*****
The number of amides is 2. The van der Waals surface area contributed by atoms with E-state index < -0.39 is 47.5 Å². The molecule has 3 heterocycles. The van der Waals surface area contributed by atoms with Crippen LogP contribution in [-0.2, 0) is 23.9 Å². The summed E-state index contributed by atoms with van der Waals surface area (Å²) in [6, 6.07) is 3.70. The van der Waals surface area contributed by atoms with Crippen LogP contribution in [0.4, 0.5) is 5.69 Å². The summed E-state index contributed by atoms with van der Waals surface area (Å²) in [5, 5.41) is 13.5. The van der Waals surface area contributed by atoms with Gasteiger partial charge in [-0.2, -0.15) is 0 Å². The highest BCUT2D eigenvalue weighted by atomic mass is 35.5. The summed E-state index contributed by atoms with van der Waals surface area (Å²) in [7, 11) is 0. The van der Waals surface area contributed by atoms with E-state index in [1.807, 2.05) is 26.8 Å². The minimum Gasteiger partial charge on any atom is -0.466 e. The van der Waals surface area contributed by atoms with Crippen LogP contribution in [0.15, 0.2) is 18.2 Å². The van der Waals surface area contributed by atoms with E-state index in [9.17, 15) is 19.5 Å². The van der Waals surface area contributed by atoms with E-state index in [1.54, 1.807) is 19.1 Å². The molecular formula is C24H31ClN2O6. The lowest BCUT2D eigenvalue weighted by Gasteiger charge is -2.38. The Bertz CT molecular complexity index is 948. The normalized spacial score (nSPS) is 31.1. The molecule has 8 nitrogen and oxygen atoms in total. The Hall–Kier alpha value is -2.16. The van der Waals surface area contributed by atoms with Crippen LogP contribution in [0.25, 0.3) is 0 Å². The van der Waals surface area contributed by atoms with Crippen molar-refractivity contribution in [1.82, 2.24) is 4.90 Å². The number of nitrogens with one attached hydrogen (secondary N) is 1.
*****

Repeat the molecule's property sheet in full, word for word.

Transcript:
The number of amides is 2. The van der Waals surface area contributed by atoms with E-state index < -0.39 is 47.5 Å². The molecule has 3 heterocycles. The van der Waals surface area contributed by atoms with Crippen LogP contribution in [-0.2, 0) is 23.9 Å². The summed E-state index contributed by atoms with van der Waals surface area (Å²) in [6, 6.07) is 3.70. The van der Waals surface area contributed by atoms with Crippen LogP contribution in [0.4, 0.5) is 5.69 Å². The summed E-state index contributed by atoms with van der Waals surface area (Å²) in [5, 5.41) is 13.5. The van der Waals surface area contributed by atoms with Gasteiger partial charge in [-0.2, -0.15) is 0 Å². The highest BCUT2D eigenvalue weighted by atomic mass is 35.5. The summed E-state index contributed by atoms with van der Waals surface area (Å²) in [7, 11) is 0. The van der Waals surface area contributed by atoms with E-state index in [1.807, 2.05) is 26.8 Å². The minimum Gasteiger partial charge on any atom is -0.466 e. The van der Waals surface area contributed by atoms with Crippen LogP contribution in [0.15, 0.2) is 18.2 Å². The van der Waals surface area contributed by atoms with E-state index in [9.17, 15) is 19.5 Å². The van der Waals surface area contributed by atoms with E-state index in [1.54, 1.807) is 19.1 Å². The molecular formula is C24H31ClN2O6. The lowest BCUT2D eigenvalue weighted by Gasteiger charge is -2.38. The Bertz CT molecular complexity index is 948. The normalized spacial score (nSPS) is 31.1. The molecule has 8 nitrogen and oxygen atoms in total. The Hall–Kier alpha value is -2.16. The van der Waals surface area contributed by atoms with Crippen LogP contribution in [0.25, 0.3) is 0 Å². The van der Waals surface area contributed by atoms with Crippen molar-refractivity contribution in [1.82, 2.24) is 4.90 Å². The number of nitrogens with one attached hydrogen (secondary N) is 1.